Slim has a substantial influence over the telecommunications industry in Mexico and much of Latin America as well. He controls Teléfonos de México (Telmex), Telcel and América Móvil companies. Though he maintains an active involvement in his companies, his three sons Carlos Slim Domit, Marco Antonio Slim Domit and Patrick Slim Domit head them on a day-to-day basis.
Slim is the surname of Carlos' father Julián, who was called Youssef Salim before moving to Mexico, upon which he changed his first name to Julián and altered his surname to Slim. He officially became Julián Slim Haddad by adding Haddad, his mother's surname, according to the Spanish-language naming customs. In Western, non-Iberian naming conventions, Carlos Slim Helú's name would be Carlos Slim.
Slim studied engineering at the Universidad Nacional Autónoma de México. He married Soumaya Domit in 1967; the couple had six children and were married for 32 years until Domit died of a kidney ailment in 1999.
Like his family, Carlos Slim Helu is a Maronite Catholic. He is thought to be close on a deal to secure English football club Portsmouth.
On August 8 2007, Fortune magazine reported that Slim had overtaken Bill Gates as the world's richest man. Slim's estimated fortune soared to US$68 billion, based on the value of his public holdings at the end of July. Microsoft founder Bill Gates' net worth was estimated to be at least US$58 billion.
On August 4, 2007, The Wall Street Journal ran a cover story profiling Slim. The article said, "While the market value of his stake in publicly traded companies could decline at any time, at the moment he is probably wealthier than Bill Gates". On March 29 2007, Slim surpassed Warren Buffett as the world's second richest person with an estimated Net Worth of US$53.1 billion compared to Buffett's US$52.4 billion. According to The Wall Street Journal, Slim credits part of his ability to discover investment opportunities early to the writings of his friend, futurist author Alvin Toffler.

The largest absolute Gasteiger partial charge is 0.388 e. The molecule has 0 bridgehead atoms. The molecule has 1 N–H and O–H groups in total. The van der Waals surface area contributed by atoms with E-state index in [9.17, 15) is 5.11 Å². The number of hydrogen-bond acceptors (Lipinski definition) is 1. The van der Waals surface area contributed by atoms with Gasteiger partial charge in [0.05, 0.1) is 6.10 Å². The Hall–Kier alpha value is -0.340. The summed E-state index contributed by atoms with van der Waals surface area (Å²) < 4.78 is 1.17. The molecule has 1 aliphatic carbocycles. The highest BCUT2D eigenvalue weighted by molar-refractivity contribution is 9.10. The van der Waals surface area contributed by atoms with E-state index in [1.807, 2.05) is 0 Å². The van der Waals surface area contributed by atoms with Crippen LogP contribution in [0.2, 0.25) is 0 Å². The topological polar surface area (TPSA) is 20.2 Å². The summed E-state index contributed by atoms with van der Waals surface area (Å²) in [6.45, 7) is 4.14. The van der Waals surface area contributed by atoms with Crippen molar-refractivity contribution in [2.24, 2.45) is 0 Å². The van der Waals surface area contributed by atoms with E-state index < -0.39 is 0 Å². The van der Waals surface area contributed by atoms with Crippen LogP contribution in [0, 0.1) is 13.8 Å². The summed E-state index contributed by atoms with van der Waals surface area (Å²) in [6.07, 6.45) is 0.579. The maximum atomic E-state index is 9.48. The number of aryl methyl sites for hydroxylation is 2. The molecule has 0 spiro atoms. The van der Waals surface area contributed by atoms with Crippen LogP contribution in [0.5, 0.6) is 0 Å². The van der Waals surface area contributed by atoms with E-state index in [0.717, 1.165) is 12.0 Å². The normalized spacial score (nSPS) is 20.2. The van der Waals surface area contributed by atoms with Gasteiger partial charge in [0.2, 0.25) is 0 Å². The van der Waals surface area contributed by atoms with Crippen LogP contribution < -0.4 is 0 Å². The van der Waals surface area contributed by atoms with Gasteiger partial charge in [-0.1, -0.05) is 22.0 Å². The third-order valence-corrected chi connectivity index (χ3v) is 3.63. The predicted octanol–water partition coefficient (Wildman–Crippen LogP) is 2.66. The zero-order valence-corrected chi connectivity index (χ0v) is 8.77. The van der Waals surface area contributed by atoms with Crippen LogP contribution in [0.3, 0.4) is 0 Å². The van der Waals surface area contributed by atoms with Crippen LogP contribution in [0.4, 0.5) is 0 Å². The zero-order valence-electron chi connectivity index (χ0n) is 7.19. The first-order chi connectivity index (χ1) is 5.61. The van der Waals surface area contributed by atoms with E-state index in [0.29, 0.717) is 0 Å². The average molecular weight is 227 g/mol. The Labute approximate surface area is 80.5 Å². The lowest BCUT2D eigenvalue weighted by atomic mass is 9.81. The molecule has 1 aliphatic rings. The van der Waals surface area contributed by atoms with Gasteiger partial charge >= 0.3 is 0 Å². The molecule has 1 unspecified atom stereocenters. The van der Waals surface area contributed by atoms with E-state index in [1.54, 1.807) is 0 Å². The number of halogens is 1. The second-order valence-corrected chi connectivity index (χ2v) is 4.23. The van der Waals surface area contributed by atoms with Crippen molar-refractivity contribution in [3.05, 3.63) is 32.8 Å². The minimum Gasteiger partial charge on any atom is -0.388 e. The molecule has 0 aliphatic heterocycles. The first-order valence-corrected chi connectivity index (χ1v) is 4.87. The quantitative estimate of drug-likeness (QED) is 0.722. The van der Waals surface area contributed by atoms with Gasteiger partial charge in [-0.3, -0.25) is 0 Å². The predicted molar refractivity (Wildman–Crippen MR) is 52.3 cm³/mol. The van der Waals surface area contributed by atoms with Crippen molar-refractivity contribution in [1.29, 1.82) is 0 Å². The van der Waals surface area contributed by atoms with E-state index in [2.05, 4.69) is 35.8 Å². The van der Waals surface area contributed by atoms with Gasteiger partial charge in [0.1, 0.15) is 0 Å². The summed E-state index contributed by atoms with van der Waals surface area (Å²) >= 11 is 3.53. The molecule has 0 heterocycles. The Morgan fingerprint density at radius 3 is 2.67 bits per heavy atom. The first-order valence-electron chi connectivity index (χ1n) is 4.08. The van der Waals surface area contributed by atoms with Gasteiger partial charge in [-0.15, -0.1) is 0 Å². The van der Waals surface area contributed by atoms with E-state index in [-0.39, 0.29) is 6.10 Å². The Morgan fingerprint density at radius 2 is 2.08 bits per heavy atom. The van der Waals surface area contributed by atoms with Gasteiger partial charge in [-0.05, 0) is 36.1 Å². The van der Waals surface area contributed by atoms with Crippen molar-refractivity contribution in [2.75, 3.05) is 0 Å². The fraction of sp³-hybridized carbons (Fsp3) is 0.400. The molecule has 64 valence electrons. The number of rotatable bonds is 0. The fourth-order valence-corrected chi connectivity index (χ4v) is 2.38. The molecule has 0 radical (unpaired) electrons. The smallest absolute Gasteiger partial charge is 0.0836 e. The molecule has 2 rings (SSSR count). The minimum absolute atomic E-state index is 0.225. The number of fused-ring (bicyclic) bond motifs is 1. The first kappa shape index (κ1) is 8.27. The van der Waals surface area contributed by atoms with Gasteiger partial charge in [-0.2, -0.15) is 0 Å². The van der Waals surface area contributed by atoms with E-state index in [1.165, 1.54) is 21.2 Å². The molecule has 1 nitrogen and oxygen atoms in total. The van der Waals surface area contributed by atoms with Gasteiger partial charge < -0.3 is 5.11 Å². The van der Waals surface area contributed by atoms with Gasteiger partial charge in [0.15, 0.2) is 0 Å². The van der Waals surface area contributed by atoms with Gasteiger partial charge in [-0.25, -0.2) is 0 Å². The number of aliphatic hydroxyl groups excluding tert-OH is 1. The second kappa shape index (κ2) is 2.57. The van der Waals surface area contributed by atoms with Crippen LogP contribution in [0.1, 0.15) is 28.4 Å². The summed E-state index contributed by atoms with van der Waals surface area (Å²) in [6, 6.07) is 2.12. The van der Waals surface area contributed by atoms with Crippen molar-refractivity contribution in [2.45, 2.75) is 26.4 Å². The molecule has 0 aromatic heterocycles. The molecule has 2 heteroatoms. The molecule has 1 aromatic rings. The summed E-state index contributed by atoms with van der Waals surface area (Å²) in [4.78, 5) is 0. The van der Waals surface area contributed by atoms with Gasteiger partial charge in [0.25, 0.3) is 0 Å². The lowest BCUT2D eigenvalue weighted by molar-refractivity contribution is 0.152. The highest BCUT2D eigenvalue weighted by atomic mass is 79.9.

He was on the Board of Directors of the Altria (Previously Philip Morris) Group (resigned in April, 2006) and Alcatel. He was on the Board of Directors of SBC Communications until July 2004 to devote more time to the World Education & Development Fund, which focused on infrastructure, health and education projects. In 1997, just before the company introduced its famous iMac line, Slim bought 3% of Apple Computer's stock, which has skyrocketed over the years.
He built an important Mexican financial-industrial empire, Grupo Carso, which owns, among other companies, the now bankrupt CompUSA electronic retail chain. On December 8 2007, Grupo Carso announced that the remaining 103 CompUSA stores would be either liquidated or sold, bringing an end to the struggling company. After 28 years he became the Honorary Lifetime Chairman of the business. He is also Chairman of Teléfonos de Mexico, América Móvil, and Grupo Financiero Inbursa.
On 10 September 2008 Slim announced that he had purchased a 6.4% common-stock stake in The New York Times Company, making him the largest shareholder not related to the company's owners, the Sulzberger family.
In the year 2000, Slim organized the Fundación del Centro Histórico de la Ciudad de México A.C. (Mexico City Historic Downtown Foundation), whose objective is to revitalize and rescue Mexico City's historic downtown to enable more people to live, work and find entertainment in this area. He has been Chairman of the Executive Committee for the Restoration of the Historic Center since the year 2001. Additionally, as part of his philanthropic work, he heads the Latin America Development Fund project, and his foundations have more than 10 billion dollars budget for the next years.
Carlos Slim Health Institute and West Wireless Health Institute Partner on Wireless Health Initiatives in U.S., Mexico and Throughout Latin America.(Company overview)
Jul 07, 2010; The Carlos Slim Health Institute (CSHI) and the West Wireless Health Institute (WWHI) announced they will partner on the...